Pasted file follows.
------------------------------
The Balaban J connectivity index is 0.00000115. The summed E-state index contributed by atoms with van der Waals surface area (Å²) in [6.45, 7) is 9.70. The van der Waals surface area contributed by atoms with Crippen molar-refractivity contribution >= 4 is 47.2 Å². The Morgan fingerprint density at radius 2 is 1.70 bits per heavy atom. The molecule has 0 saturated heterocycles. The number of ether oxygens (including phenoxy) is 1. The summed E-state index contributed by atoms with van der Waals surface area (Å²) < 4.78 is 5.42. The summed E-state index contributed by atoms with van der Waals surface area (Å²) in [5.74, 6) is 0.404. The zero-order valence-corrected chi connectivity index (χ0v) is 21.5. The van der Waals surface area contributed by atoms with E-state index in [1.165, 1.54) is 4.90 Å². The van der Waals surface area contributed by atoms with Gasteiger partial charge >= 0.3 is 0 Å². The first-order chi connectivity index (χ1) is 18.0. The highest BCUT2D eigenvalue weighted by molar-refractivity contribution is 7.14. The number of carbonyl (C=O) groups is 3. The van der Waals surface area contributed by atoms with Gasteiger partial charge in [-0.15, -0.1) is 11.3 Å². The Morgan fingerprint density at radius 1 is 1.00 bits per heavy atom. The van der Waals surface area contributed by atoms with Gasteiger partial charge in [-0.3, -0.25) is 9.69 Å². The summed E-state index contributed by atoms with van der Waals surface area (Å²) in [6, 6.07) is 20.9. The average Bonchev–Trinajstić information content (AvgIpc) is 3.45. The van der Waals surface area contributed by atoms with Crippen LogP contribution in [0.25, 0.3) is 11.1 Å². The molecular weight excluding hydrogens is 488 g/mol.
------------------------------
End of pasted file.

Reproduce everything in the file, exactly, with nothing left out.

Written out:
The Balaban J connectivity index is 0.00000115. The summed E-state index contributed by atoms with van der Waals surface area (Å²) in [6.45, 7) is 9.70. The van der Waals surface area contributed by atoms with Crippen molar-refractivity contribution >= 4 is 47.2 Å². The Morgan fingerprint density at radius 2 is 1.70 bits per heavy atom. The molecule has 0 saturated heterocycles. The number of ether oxygens (including phenoxy) is 1. The summed E-state index contributed by atoms with van der Waals surface area (Å²) < 4.78 is 5.42. The summed E-state index contributed by atoms with van der Waals surface area (Å²) in [5.74, 6) is 0.404. The zero-order valence-corrected chi connectivity index (χ0v) is 21.5. The van der Waals surface area contributed by atoms with E-state index in [1.165, 1.54) is 4.90 Å². The van der Waals surface area contributed by atoms with Gasteiger partial charge >= 0.3 is 0 Å². The first-order chi connectivity index (χ1) is 18.0. The highest BCUT2D eigenvalue weighted by molar-refractivity contribution is 7.14. The number of carbonyl (C=O) groups is 3. The van der Waals surface area contributed by atoms with Gasteiger partial charge in [-0.15, -0.1) is 11.3 Å². The Morgan fingerprint density at radius 1 is 1.00 bits per heavy atom. The van der Waals surface area contributed by atoms with Gasteiger partial charge in [-0.3, -0.25) is 9.69 Å². The summed E-state index contributed by atoms with van der Waals surface area (Å²) in [6, 6.07) is 20.9. The average Bonchev–Trinajstić information content (AvgIpc) is 3.45. The van der Waals surface area contributed by atoms with Crippen LogP contribution in [0.25, 0.3) is 11.1 Å². The molecular weight excluding hydrogens is 488 g/mol.